Overhead view of HondaJet in flight over mountains
Honda Aircraft Company will help transport, store, and re-home HondaJets previously managed by Jet It, which suspended operations unexpectedly on May 18. (Photo: Honda Aircraft Company)

Honda Aircraft Offers Free Aid to Jet It Customers

The manufacturer will move and store HondaJets previously managed by the provider, which has suspended operations.

Honda Aircraft has formed a support team to assist fractional owners of HondaJets previously managed by Jet It, which suspended operations on May 18. The assistance will be provided free of charge. Honda said the team will help owners with “seamless transitions to alternative aircraft management options.” As part of the available assistance, fractional owners will be offered pilot services to move aircraft to Honda’s Greensboro, North Carolina headquarters with up to 90 days of free parking.

Jet It HondaJet fractional owners seeking such assistance can contact Honda Aircraft's customer service department via email at [email protected].

Jet It cited safety concerns about the HondaJet in making its decision to suspend operations. However, industry sources told BJT that the company’s real issue was a cash-flow problem that had stranded nearly half of its 21-strong HondaJet-managed fleet in maintenance centers that were holding the aircraft for payments due.

“The HondaJet remains a reliable and safe aircraft to operate, and we reaffirm our confidence in the aircraft’s safety through our engineering and analysis,” said Honda Aircraft CCO and vice president of customer service Amod Kelkar. Kelkar. More than 230 HondaJets are in service worldwide, with more than 180,000 fleet hours. The manufacturer said its aircraft have a 99.7 percent dispatch rate.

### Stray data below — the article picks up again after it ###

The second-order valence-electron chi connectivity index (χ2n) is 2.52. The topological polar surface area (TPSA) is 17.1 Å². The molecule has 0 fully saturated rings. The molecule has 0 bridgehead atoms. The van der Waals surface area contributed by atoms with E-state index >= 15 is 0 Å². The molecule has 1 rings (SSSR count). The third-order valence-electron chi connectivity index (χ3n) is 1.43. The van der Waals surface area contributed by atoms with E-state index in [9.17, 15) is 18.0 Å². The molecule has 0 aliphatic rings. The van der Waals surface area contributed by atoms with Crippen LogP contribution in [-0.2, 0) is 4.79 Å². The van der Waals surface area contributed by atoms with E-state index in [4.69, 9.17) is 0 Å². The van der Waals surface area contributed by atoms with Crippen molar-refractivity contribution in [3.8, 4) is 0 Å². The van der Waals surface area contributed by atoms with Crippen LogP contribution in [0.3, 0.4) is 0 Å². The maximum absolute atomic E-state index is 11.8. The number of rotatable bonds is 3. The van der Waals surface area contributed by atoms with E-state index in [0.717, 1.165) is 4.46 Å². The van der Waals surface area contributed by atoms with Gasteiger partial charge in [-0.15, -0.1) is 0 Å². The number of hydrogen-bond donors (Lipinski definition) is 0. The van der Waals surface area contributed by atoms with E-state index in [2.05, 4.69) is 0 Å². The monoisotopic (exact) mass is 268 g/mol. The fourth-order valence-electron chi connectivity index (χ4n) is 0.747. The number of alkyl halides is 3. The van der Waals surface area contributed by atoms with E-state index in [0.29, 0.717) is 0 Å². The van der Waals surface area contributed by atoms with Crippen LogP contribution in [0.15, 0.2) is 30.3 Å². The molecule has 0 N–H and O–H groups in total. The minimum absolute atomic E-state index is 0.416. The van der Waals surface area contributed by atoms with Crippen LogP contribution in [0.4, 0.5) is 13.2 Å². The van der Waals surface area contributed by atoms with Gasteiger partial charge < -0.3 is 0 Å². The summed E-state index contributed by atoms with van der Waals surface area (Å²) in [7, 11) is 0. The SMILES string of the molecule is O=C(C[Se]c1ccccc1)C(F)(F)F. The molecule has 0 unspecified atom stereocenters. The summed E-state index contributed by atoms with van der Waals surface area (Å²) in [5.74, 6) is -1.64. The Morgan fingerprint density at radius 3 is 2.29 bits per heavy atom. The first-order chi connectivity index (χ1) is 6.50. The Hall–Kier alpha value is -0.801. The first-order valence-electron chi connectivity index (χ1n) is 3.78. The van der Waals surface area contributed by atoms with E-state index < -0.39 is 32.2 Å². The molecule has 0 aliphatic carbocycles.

While the Flight Safety Foundation’s Aviation Safety Network database lists 25 HondaJet incidents and accidents since June 2015, none have been fatal, though eight aircraft sustained substantial airframe damage. Most involved runway excursions on landing, but there doesn’t seem to be a causal common denominator related to the aircraft itself, according to a statement issued by Honda earlier this month.

"In all closed investigations of previous runway events, investigators found no causal factors from the aircraft's design or any system malfunction. Our engineering and analysis support our product as a safe aircraft to operate,” the company said.